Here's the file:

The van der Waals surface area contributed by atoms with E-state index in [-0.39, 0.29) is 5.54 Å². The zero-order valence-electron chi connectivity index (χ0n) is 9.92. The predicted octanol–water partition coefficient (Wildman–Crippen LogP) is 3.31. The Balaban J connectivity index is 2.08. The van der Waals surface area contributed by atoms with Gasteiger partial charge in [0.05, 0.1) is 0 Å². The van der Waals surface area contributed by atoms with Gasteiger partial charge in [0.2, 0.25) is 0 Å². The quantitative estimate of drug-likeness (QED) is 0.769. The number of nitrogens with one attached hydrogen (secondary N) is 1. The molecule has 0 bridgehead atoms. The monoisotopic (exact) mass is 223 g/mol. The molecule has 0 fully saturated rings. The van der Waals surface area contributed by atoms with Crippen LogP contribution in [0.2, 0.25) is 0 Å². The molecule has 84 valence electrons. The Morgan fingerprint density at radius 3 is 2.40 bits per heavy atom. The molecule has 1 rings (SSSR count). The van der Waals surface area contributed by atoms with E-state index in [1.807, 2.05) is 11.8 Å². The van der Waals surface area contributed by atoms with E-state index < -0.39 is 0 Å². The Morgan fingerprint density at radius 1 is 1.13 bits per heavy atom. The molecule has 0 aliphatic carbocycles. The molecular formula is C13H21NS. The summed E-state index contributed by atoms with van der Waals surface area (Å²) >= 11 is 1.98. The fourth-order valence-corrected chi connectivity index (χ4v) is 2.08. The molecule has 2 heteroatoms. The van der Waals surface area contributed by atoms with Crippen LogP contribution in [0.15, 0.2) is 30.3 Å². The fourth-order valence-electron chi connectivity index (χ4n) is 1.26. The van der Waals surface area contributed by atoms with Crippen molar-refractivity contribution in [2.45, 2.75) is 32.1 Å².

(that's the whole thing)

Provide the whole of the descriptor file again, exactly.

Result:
The van der Waals surface area contributed by atoms with E-state index in [-0.39, 0.29) is 5.54 Å². The zero-order valence-electron chi connectivity index (χ0n) is 9.92. The predicted octanol–water partition coefficient (Wildman–Crippen LogP) is 3.31. The Balaban J connectivity index is 2.08. The van der Waals surface area contributed by atoms with Gasteiger partial charge in [0.05, 0.1) is 0 Å². The van der Waals surface area contributed by atoms with Gasteiger partial charge in [0.2, 0.25) is 0 Å². The quantitative estimate of drug-likeness (QED) is 0.769. The number of nitrogens with one attached hydrogen (secondary N) is 1. The molecule has 0 bridgehead atoms. The monoisotopic (exact) mass is 223 g/mol. The molecule has 0 fully saturated rings. The van der Waals surface area contributed by atoms with Crippen LogP contribution in [0.2, 0.25) is 0 Å². The molecule has 84 valence electrons. The Morgan fingerprint density at radius 3 is 2.40 bits per heavy atom. The molecule has 1 rings (SSSR count). The van der Waals surface area contributed by atoms with E-state index in [1.807, 2.05) is 11.8 Å². The van der Waals surface area contributed by atoms with E-state index < -0.39 is 0 Å². The Morgan fingerprint density at radius 1 is 1.13 bits per heavy atom. The molecule has 0 aliphatic carbocycles. The molecular formula is C13H21NS. The summed E-state index contributed by atoms with van der Waals surface area (Å²) >= 11 is 1.98. The fourth-order valence-corrected chi connectivity index (χ4v) is 2.08. The molecule has 2 heteroatoms. The van der Waals surface area contributed by atoms with Crippen LogP contribution in [0.15, 0.2) is 30.3 Å². The fourth-order valence-electron chi connectivity index (χ4n) is 1.26. The van der Waals surface area contributed by atoms with Crippen molar-refractivity contribution in [2.45, 2.75) is 32.1 Å².